If increasing distance....need for increase in calories?

I'm looking to train towards 10K. I'm doing the nhs weight loss program and not quite at my target weight yet. As I'm training for 10K and running more, trying to run further, do I need to increase daily calories? At the moment on a running day I'll eat around 1300Kcal. I aim to run around 4 times per week about 30-45mins.

9 Replies

  • You might find Myfitnesspal helps as you get the calories back from training and still lose weight... Since progressing to my long runs ( 13 miles plus now) I have found I need to fuel up the night before and then I eat loads the day after and my body needs it... Good luck with your training plan...

  • I run up to 10 miles training runs without increasing calories, before my 1/2 marathon I had a decent breakfast beans on toast, and I dare say I will do something similar in 5 weeks time when I do a 10k race but as for 10 k training runs I just eat the same, hope this helps, and good luck, enjoy your race!

  • You need to fuel cardio exercise if you are in it for the long haul. If you don't you risk some health issues in the not too distant future.

    Our metabolism deploys something called adaptive thermogenesis more commonly known as "Starvation Mode" the upshot of this is that if you are not eating enough to fuel your exercise your system will cut back on all non essential tasks, like cell repair and bone maintenance. In this mode it will hang on to fat reserves like crazy and is more than likely to also start burning muscle to provide energy.

    It's very easy to focus on short term goals especially if you are seeing weight loss results, gains in your runs and therefore dismiss the long term risks, but trust me when I say the metabolic damage this can cause in the long run it's just not worth it. The problem is it does not happen overnight, it can take months and months but eventually if you continue it will catch up with you. In some circumstances people even start to gain weight as their bodies become super adaptive at exercising with an energy deficit. In the worse cases it can lead to a point where the only way back is rest up for months and months.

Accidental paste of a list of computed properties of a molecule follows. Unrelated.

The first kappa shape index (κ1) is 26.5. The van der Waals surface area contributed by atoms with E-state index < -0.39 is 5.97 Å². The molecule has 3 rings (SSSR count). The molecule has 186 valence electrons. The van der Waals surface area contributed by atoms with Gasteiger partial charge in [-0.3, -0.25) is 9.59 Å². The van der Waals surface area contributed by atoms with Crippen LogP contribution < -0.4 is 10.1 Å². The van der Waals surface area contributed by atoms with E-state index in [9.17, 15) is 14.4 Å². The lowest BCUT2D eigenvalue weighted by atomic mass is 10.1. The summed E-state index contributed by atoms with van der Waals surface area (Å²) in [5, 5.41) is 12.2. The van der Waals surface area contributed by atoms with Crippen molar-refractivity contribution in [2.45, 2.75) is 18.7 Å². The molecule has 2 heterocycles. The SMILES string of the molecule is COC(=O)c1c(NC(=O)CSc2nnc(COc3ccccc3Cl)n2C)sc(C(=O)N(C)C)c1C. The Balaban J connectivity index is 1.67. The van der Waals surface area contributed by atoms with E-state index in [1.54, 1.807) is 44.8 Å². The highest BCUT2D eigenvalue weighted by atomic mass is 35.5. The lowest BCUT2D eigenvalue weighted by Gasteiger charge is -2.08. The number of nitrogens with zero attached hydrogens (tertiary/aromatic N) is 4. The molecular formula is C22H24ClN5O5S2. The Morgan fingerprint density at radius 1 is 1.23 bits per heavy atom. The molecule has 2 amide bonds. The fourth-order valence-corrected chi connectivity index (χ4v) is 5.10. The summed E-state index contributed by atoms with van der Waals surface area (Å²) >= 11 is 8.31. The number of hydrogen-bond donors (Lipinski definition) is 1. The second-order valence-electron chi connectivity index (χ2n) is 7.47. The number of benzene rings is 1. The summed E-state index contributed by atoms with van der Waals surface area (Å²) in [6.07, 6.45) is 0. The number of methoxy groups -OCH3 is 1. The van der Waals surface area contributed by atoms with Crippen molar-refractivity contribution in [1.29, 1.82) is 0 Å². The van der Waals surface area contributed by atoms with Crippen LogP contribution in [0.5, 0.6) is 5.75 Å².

Best Wishes

  • Oooh deffo something for me to think about! .... At the moment I run empty a couple of runs per week for half hour. I fuel up nights before long runs. Have half banana (early runner) before heading out - then breakfast after. I do eat normal dinners and lunches. Just reduce on carbs to keep my weight under control. I was 13 and half stone. Now down to 11 and half stone since Jan. Looking to increase distance that I can run to 10K by next 6 months :-)

  • Running on an empty stomach is not necessarily going to cause you any issues, lots of runner prefer to eat the night before (back load), if anything post run nutrition is as important if not more.

    The issue I am raising is a result of more long term neglect where someone is traditionally dieting by restricting their food intake to create an energy deficit who is then creating or trying to create a further deficit through several hours a week of regular hard cardio exercise on top of that.

    @KittyKatt007 like everything it's a learning curve, like most things listen to your body. It's not an exact science unfortunately if it was things like weight control would be very much easier.

  • Runnersworld provide some information on calculating the number of calories you need. That particular content is available only to subscribers but I have a copy at home I will try to upload later when I get home. Prod me if I forget.

  • I don't think 10 k warrants any more food. I do treat myself to a home made energy booster bar after a longer run though and a 10 k would earn me one of these babies. I don't eat them unless I run as they are too calorific. Packed with good things though which we need to sustain a healthy running bod

  • Hi. Please see runnersworld.com/rybo. If you read all the info here then your calorie intake will vary depending on weight, height, gender, age and activity level.

  • I'm in very much the same position (not running as often but aiming to get to 10k soon and I have 10kgs to get to my target weight (unless I feel 'done' before then) Not planning to increase calories. My exercise seems to burn few calories according to Runkeeper and that Runnersworld calculator refuses to answer me when I give it the data for my fastest run, probably looking down its electronic nose at the notion that it counts as running at all.

You may also like...